Survivor Song, Paul Tremblay

If looking for your average apocalyptic disaster infection outbreak story, this isn’t it. Instead, I stumbled into what the first-rate stories of this genre do best — focus on the survivors, this being the tale of two women connected by the shakable bonds of genuine friendship. While I wouldn’t call this book scary, it’s more effecting than that, containing true horror of a possible reality, not your average fairy-tale monster, reflecting light on the madness of humanity and the horror we watch and read in the safety of our darkened living rooms versus true adversity. Well-paced with ingenious ‘breaks’ in the narrative (gaps on the pages) that work on the emotions. The story of ’Nats and Rams’ is unforgettable. Painfully, tearfully, sorrowful.

WRITING:

I returned the galley proof to Cosmic, and got the initial draft of something I’ll simply call ST for now ready to work on — I don’t reveal titles until books are contracted, and though I seldom change titles, with this one I have once already. I have edited Cosmic and added to it, especially to increase the emotional aspect, though the story remains essentially the same.

Stay happy and healthy!

Sharon x

Update June 2021

Hi Everyone!

AT HOME:

Took a break from the DIY this month, though there’s no going out and about for us. We don’t want to mingle, and at the moment I’m still not up to it. Faced with a reason to celebrate, alas we could do nothing more than enjoy a good home-cooked meal. I always cook with fresh ingredients but made more of an effort. It’s not like I can even enjoy a bottle of wine these days, as that irritates my condition. Good news on the exercise bike I mentioned last month. I love it, and am cycling 10 miles 4 times a week.

FILM/TV:

Coming to the end of the last series of Parks and Recreation having enjoyed it, and two other series I recommend that I’ve revisited while cycling, is Schitt’s Creek, and The Good Place… a comical series that explores ethics in a way no show has done before or since. I advise sticking with both as they get better with time.

We’ve also gone through the original episodes of Star Trek, not having watched them for years, though, of course, they’ve revamped it a little, using better tech to make the planets and ship more ‘real’ touching none of the interior shots except for what the crew sees through the viewing screen. I’m sure there are some purists but I can see that this makes the Original Series more accessible for a new audience. As much as I love some of the Star Trek series, and the original will always remain my favourite, seeing it with an eye of living in a modern era is a strange exercise. Even worse, the writer in me can’t help but pick up on inconsistencies and questionable decisions. In some scripts, I couldn’t help feeling they had characters working against their own well-established personalities. Still, nothing plays as well as that Kirk, Spock, and McCoy trinity.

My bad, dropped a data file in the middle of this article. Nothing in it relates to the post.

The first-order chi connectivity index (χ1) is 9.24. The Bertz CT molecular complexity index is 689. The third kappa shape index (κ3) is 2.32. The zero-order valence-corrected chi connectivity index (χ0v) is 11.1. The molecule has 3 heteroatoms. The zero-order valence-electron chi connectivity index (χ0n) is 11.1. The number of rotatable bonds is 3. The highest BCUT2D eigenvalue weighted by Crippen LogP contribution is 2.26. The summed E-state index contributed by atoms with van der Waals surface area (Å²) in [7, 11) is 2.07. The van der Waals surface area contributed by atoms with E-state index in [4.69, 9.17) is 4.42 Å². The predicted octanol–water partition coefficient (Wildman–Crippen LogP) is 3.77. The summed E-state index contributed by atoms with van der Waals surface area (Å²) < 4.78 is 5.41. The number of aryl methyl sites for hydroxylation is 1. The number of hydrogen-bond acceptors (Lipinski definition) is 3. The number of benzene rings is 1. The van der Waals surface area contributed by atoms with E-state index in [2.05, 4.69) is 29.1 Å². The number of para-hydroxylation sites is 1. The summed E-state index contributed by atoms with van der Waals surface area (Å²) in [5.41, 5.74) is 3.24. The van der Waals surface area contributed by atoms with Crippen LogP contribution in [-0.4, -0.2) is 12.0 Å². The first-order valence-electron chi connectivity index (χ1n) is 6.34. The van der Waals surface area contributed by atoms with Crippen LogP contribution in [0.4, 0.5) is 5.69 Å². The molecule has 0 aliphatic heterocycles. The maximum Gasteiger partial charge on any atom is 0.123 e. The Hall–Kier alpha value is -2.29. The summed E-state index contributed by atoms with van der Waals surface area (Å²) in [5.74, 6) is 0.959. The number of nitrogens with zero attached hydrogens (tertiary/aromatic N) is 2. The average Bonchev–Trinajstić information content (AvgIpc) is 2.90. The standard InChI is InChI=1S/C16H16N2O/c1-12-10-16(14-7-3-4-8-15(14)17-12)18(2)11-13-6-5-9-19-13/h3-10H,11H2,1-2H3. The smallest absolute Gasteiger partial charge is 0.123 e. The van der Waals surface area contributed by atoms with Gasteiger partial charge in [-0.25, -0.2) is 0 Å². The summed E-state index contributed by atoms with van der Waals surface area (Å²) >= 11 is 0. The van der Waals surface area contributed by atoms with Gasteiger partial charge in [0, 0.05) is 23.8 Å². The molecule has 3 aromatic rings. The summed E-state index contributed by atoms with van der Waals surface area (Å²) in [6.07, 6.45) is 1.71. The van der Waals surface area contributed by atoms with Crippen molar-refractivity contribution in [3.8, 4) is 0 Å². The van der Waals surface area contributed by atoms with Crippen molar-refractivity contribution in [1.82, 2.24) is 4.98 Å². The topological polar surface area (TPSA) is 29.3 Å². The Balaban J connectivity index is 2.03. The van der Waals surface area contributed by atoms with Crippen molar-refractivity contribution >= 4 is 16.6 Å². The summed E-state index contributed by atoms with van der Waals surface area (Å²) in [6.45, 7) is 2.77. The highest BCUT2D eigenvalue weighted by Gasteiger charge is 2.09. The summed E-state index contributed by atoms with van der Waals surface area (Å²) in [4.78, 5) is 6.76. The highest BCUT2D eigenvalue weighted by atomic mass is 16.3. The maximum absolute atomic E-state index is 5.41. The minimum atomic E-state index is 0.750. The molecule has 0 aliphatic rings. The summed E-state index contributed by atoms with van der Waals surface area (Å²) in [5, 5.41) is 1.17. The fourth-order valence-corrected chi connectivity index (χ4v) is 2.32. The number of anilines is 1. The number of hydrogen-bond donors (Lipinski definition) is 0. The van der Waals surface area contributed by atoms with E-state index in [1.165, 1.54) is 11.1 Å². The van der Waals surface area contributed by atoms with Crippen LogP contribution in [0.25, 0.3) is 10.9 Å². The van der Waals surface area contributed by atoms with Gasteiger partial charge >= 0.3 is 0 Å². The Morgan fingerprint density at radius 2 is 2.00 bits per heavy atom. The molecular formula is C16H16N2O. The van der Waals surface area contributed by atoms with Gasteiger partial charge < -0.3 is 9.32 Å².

Thoroughly enjoyed The Nevers on NowTV, described as a science fiction drama, made better as they filmed it in London. Although the last episode of the first series seemed bizarre and completely out of sync with the Victorian steampunk feel of the episodes which had gone before, I kept watching, and I’m pleased to say it circled around until it made sense. I had no clue this was a Joss Whedon project when I started watching, though it has his mark all over it, serving as writer, director, and executive producer. It seems to have received mixed reviews but I hope this isn’t a series cut short before its time like Firefly was, even though it’s not as compelling.

READING:

Firefly: The Magnificent Nine, James Lovegrove

Book two in the Firefly novels. Not as enjoyable as the first, but primarily featuring Jayne Cobb it’s still fitting, like watching an episode. Not as rewarding, but the next best thing and the closest fans are likely to get to their beloved Serenity and its crew these days. I wasn’t sure I believed one of the plot points, but am inclined to be forgiving to the books of my favourite series. I also love how they present these paperbacks and hope the quality in both writing and presentation continues.

The Walking Dead, The Fall of the Governor Part One

Robert Kirkman and Jay Bonansinga

Whereas I felt the first two books in this series (The Rise of the Governor) added something to The Walking Dead universe, for most of this book I felt as though I didn’t need to be reading this. Having watched the series and read the graphic novels, this book offers yet a third version of the same world, that of Woodbury and the zombie fights that take place in the arena within Woodbury’s walls. In some ways, it’s bad enough when a beloved book series gets an adaptation to screen (or vice versa) and the fanbase must juggle two timelines in their minds when the stories differ. Why would I want a third? All I can say is this book as one of the most bloody revenge outcomes I’ve read in a long time. Definitely not a scene they would have got away with on the small screen or graphic novel.

The Walking Dead, The Fall of the Governor Part Two

Robert Kirkman and Jay Bonansinga